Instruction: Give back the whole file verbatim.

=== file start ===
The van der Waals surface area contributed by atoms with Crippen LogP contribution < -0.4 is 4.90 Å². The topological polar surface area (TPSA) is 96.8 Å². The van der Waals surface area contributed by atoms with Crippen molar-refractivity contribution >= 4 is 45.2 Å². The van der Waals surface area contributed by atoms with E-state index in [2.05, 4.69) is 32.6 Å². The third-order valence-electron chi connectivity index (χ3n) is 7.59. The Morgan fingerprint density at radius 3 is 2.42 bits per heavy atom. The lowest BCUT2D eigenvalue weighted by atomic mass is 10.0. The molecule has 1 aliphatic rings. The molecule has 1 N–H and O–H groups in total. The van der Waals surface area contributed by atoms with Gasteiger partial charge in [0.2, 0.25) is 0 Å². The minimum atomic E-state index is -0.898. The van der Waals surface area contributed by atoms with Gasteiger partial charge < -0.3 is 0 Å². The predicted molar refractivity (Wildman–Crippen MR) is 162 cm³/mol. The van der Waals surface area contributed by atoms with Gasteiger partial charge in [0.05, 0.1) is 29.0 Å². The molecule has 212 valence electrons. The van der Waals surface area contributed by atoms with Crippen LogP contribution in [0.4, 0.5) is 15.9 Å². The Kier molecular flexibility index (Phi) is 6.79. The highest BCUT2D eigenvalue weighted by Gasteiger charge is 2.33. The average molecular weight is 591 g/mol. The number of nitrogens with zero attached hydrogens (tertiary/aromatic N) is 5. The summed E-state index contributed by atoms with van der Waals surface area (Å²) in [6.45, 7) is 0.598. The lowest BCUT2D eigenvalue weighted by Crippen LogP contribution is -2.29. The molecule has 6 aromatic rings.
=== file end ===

The van der Waals surface area contributed by atoms with Crippen LogP contribution < -0.4 is 4.90 Å². The topological polar surface area (TPSA) is 96.8 Å². The van der Waals surface area contributed by atoms with Crippen molar-refractivity contribution >= 4 is 45.2 Å². The van der Waals surface area contributed by atoms with E-state index in [2.05, 4.69) is 32.6 Å². The third-order valence-electron chi connectivity index (χ3n) is 7.59. The Morgan fingerprint density at radius 3 is 2.42 bits per heavy atom. The lowest BCUT2D eigenvalue weighted by atomic mass is 10.0. The molecule has 1 aliphatic rings. The molecule has 1 N–H and O–H groups in total. The van der Waals surface area contributed by atoms with Gasteiger partial charge in [0.2, 0.25) is 0 Å². The minimum atomic E-state index is -0.898. The van der Waals surface area contributed by atoms with Gasteiger partial charge < -0.3 is 0 Å². The predicted molar refractivity (Wildman–Crippen MR) is 162 cm³/mol. The van der Waals surface area contributed by atoms with Gasteiger partial charge in [0.05, 0.1) is 29.0 Å². The molecule has 212 valence electrons. The van der Waals surface area contributed by atoms with Crippen LogP contribution in [0.4, 0.5) is 15.9 Å². The Kier molecular flexibility index (Phi) is 6.79. The highest BCUT2D eigenvalue weighted by Gasteiger charge is 2.33. The average molecular weight is 591 g/mol. The number of nitrogens with zero attached hydrogens (tertiary/aromatic N) is 5. The summed E-state index contributed by atoms with van der Waals surface area (Å²) in [6.45, 7) is 0.598. The lowest BCUT2D eigenvalue weighted by Crippen LogP contribution is -2.29. The molecule has 6 aromatic rings.